Time trial day! I'd been looking forward to this ever since we signed up for the Haute Route. I'd never done a time trial before, and this was not just a time trial, it was up the 21 bends of Alpe D'Huez. There really was no trick to doing well here. Just an hour or so of flat out effort.
However the events of the previous day were playing on my mind. I'd had a 'jour sans' as the French say. A day without. The legs had nothing. I was really worried about how I'd do. The climb is straight forwards. It ramps up at 10% for the first 4 turns then is pretty consistently 7-8 for the rest of the climb. My strategy was to go fairly hard at the start and try and keep 230 – 240 watts, then once the gradient lessened slightly to ease right back to 200 watts. I didn't want to run out of gas as I had done on the Madeleine the day before. Then if I had anything left I'd give it some more at the end.
Anyway enough of the strategy, more about the experience. And what an experience it was. Riders went off in reverse order of the GC with the first person out of the gate at half nine. I was out at 11:08:20, Ian and Simon were off at 11:55 with the last person off at just after 12. There was a starting pen complete with starting ramp and a count down. A guy even held you on your bike so you could clip in properly.
Sat in the starting pen the anticipated nerves had been replaced by shear relief that it was dry and sunny. It would be hot for the climb. “812”, my number was being called. Up the ramp, clip in, then you're counted in. “3, 2, 1, allez”.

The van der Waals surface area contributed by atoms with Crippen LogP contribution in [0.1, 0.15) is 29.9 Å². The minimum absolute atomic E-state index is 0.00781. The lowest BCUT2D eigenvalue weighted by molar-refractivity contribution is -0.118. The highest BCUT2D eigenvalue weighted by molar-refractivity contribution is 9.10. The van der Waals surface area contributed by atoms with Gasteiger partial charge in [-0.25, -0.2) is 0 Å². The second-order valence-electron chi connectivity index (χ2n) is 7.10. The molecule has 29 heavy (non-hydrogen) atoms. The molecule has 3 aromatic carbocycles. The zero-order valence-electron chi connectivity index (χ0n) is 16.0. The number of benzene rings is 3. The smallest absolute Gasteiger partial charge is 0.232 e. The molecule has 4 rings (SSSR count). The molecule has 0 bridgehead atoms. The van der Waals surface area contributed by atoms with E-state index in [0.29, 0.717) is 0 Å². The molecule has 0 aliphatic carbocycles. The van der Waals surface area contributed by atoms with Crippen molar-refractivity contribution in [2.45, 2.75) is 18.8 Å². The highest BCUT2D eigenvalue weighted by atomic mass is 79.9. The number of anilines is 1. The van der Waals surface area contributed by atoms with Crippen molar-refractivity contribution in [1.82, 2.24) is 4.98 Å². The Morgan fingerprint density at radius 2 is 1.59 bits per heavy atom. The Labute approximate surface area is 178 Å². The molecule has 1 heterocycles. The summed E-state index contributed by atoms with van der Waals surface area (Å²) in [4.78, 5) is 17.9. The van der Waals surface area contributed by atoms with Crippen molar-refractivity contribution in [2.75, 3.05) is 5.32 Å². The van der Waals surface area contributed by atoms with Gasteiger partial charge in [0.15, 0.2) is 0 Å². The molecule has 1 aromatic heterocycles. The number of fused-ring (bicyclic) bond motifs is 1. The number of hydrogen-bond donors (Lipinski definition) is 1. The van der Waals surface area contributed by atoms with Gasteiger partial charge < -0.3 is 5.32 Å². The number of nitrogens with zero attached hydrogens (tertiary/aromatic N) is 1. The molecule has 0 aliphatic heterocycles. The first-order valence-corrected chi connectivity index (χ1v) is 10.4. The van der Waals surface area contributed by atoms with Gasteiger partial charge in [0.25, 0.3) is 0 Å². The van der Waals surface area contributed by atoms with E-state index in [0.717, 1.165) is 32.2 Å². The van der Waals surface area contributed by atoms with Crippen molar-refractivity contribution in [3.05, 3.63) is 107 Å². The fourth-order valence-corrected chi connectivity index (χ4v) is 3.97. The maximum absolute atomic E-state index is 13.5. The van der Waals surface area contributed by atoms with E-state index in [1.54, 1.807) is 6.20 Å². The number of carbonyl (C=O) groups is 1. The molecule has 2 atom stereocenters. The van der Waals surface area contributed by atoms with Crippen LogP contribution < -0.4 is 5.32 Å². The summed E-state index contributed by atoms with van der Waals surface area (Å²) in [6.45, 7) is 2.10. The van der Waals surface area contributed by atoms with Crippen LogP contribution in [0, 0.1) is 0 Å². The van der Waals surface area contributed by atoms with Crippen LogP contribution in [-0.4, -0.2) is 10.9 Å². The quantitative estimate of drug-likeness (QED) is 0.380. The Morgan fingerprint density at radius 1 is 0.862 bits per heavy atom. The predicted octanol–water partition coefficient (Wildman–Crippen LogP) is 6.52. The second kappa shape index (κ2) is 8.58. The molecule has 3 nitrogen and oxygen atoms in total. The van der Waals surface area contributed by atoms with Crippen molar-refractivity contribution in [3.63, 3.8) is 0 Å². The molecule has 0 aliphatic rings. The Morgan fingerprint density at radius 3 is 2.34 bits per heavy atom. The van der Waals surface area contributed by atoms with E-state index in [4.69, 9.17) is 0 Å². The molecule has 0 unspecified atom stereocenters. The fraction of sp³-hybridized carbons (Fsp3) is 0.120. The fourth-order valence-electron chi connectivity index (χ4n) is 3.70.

Bang, off. A quick wiggle through town then hit the first ramp. Wound up the power to 230 – 240 watts. The muscles felt fine, it was the knees that were really hurting. Quite a few people kept flying past me. All I could hope is that they'd come back to me later on in the course.
The steep ramp ended and the gradient eased off to 8%. All you can do at this stage is settle into the hardest rhythm you think you can maintain for an hour. Fortunately I was not having a jour sans. 220 watts felt sustainable. Now it's about managing the pain and the thoughts in your head – have I gone too hard, not hard enough.
Alpe D'Huez is a beautiful climb. I think it's the way you have the constant hairpin bends and that you have the constant reference point of the valley floor so you realise how quickly you are climbing.
It was such a great experience. There were two feed stations where the people would run along beside you and give you water and coke as you rode. It really felt like the pro experience. I was loving it.
The bends tick down. Finally bend 1 comes up and you think you are there. But you've still got 2km to go through the village. By this point I was really trying to wind it up. Coming round the last roundabout it's a steep finish to properly kill you legs. Of course I had no option but to sprint as hard as I could. My legs were screaming in pain. I finally stopped the clock in 1 hour 09 minutes. Not brilliant but I was really pleased given the previous day.
Ian and Simon went at it hard. Finally there were some signs of life in the intra family competition. Ian went off first, Simon followed and caught Ian in quick time. Ian fought to get back on terms but ultimately Simon had the legs and too a total of 48s off Ian, taking him into the lead. Ian did not look healthy at the top. Signs of Casper the ghost making a reappearance maybe.
Our stay in Alpe D'Huez was nearly at an end. We started in the most miserable conditions imaginable and finished with a time trial in the glorious sun. Now onwards to Digne. On paper this looked like a transition day but the rider briefing showed that there would some really painful bits.